Voles and climate in Norway: Is the abundance of herbivorous species inversely related to summer temperature?
Journal article, Peer reviewed
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OriginalversjonActa Oecologica. 2018 10.1016/j.actao.2018.12.002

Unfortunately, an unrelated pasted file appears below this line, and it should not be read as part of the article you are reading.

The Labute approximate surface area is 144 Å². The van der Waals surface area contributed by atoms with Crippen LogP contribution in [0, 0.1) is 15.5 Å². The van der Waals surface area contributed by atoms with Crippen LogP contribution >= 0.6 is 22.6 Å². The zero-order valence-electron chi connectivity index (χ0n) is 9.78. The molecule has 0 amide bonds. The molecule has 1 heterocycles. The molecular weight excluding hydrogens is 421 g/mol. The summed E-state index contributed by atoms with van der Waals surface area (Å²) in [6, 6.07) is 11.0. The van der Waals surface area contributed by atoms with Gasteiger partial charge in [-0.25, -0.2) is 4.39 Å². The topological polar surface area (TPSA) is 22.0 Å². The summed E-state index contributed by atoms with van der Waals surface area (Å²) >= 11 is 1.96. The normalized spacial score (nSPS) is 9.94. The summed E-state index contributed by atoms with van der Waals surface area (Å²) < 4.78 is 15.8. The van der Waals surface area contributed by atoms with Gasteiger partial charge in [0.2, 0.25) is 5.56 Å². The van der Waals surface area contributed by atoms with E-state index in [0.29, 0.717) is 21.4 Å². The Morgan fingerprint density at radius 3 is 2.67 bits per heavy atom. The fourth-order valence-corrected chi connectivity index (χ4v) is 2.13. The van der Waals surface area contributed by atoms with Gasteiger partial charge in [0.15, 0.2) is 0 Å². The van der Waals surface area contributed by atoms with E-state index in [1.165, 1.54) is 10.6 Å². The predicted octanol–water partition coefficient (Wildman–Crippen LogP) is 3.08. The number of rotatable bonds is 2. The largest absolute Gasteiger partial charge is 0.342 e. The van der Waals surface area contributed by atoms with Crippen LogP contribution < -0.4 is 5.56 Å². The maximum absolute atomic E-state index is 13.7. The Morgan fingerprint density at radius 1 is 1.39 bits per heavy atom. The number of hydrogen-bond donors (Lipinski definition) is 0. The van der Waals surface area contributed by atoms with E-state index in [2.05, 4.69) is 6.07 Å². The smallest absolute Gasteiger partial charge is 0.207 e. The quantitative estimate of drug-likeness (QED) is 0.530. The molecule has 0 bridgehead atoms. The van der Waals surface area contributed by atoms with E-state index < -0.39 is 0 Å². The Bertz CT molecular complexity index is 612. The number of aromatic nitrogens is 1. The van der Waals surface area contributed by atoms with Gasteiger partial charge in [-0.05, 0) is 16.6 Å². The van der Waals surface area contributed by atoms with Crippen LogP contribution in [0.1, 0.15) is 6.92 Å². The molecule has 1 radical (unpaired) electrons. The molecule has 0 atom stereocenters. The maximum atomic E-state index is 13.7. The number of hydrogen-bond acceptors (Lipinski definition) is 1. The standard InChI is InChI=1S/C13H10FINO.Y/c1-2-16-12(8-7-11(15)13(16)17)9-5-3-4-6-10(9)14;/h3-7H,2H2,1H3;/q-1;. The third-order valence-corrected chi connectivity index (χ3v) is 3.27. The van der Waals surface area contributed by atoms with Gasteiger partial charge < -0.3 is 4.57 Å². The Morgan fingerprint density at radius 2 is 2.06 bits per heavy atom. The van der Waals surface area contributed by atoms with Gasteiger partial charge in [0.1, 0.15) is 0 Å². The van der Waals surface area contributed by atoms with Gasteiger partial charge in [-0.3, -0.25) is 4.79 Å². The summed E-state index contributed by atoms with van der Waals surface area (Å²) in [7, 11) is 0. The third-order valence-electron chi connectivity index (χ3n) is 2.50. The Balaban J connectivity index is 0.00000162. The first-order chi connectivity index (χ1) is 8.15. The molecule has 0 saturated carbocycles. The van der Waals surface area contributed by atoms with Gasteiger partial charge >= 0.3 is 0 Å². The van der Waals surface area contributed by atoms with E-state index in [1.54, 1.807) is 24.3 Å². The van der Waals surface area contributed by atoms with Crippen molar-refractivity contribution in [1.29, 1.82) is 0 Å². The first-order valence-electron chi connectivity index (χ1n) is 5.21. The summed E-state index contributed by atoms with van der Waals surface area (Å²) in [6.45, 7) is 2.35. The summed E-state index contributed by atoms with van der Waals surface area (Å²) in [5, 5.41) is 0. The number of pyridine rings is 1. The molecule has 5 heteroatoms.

For several mammalian species, both population levels and distribution ranges are predicted to change due to changing habitat conditions caused by climate change. A general decrease in the amplitude of small rodent population cycles in northern Europe since the late 1980s has commonly been attributed to a lack of permanent snow cover during winter, or to unfavourable snow conditions. An alternative explanation is that increasing summer temperatures and an extended growing season are unfavourable for herbivorous rodents, by reducing the forage quality. If so, the negative effect should be stronger for the strictly herbivorous Microtus voles than for the herbivorous-granivorous Myodes voles. In a previous study small rodents were snap trapped in 22 regions in Norway during 1971–1979. We found that the trapping index of Microtus voles, but not Myodes voles, in this study was negatively related to summer temperatures. Both in this study and in a snap trapping study from 1994 to 2015, conducted in 13 study areas in Norway, the proportion of Microtus voles among voles captured was negatively related to summer temperatures. Summer temperature was a better predictor than snow depth, but both variables contributed significantly in multiple regression models. We conclude that summer temperature is likely to be a more important factor than snow cover for the population dynamics of herbivorous voles in northern Europe.Voles and climate in Norway: Is the abundance of herbivorous species inversely related to summer temperature?